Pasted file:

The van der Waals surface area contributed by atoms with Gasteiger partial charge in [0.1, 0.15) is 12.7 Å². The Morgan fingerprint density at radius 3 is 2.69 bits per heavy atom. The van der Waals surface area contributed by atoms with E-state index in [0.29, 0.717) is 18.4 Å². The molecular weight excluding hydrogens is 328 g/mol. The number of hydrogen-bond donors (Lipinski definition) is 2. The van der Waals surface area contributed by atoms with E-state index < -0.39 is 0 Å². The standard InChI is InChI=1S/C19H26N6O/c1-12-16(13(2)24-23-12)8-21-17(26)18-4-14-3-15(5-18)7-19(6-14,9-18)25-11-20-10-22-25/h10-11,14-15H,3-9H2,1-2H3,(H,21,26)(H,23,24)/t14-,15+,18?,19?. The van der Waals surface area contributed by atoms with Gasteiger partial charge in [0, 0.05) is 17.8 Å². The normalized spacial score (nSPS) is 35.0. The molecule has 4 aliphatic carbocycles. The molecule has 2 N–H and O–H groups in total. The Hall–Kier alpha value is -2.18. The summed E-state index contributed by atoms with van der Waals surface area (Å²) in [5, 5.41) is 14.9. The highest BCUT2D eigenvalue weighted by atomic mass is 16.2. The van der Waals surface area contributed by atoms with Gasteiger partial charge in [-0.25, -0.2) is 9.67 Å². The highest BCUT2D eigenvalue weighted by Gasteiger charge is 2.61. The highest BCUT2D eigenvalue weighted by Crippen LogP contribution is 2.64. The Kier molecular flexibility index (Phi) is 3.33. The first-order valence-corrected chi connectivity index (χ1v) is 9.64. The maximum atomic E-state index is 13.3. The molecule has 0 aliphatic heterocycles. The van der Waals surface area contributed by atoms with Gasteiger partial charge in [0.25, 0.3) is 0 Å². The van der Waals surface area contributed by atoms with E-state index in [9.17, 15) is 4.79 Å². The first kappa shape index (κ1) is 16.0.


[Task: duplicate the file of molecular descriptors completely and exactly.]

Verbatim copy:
The van der Waals surface area contributed by atoms with Gasteiger partial charge in [0.1, 0.15) is 12.7 Å². The Morgan fingerprint density at radius 3 is 2.69 bits per heavy atom. The van der Waals surface area contributed by atoms with E-state index in [0.29, 0.717) is 18.4 Å². The molecular weight excluding hydrogens is 328 g/mol. The number of hydrogen-bond donors (Lipinski definition) is 2. The van der Waals surface area contributed by atoms with E-state index < -0.39 is 0 Å². The standard InChI is InChI=1S/C19H26N6O/c1-12-16(13(2)24-23-12)8-21-17(26)18-4-14-3-15(5-18)7-19(6-14,9-18)25-11-20-10-22-25/h10-11,14-15H,3-9H2,1-2H3,(H,21,26)(H,23,24)/t14-,15+,18?,19?. The van der Waals surface area contributed by atoms with Gasteiger partial charge in [0, 0.05) is 17.8 Å². The normalized spacial score (nSPS) is 35.0. The molecule has 4 aliphatic carbocycles. The molecule has 2 N–H and O–H groups in total. The Hall–Kier alpha value is -2.18. The summed E-state index contributed by atoms with van der Waals surface area (Å²) in [5, 5.41) is 14.9. The highest BCUT2D eigenvalue weighted by atomic mass is 16.2. The van der Waals surface area contributed by atoms with Gasteiger partial charge in [-0.25, -0.2) is 9.67 Å². The highest BCUT2D eigenvalue weighted by Gasteiger charge is 2.61. The highest BCUT2D eigenvalue weighted by Crippen LogP contribution is 2.64. The Kier molecular flexibility index (Phi) is 3.33. The first-order valence-corrected chi connectivity index (χ1v) is 9.64. The maximum atomic E-state index is 13.3. The molecule has 0 aliphatic heterocycles. The van der Waals surface area contributed by atoms with Gasteiger partial charge in [0.25, 0.3) is 0 Å². The van der Waals surface area contributed by atoms with E-state index in [9.17, 15) is 4.79 Å². The first kappa shape index (κ1) is 16.0.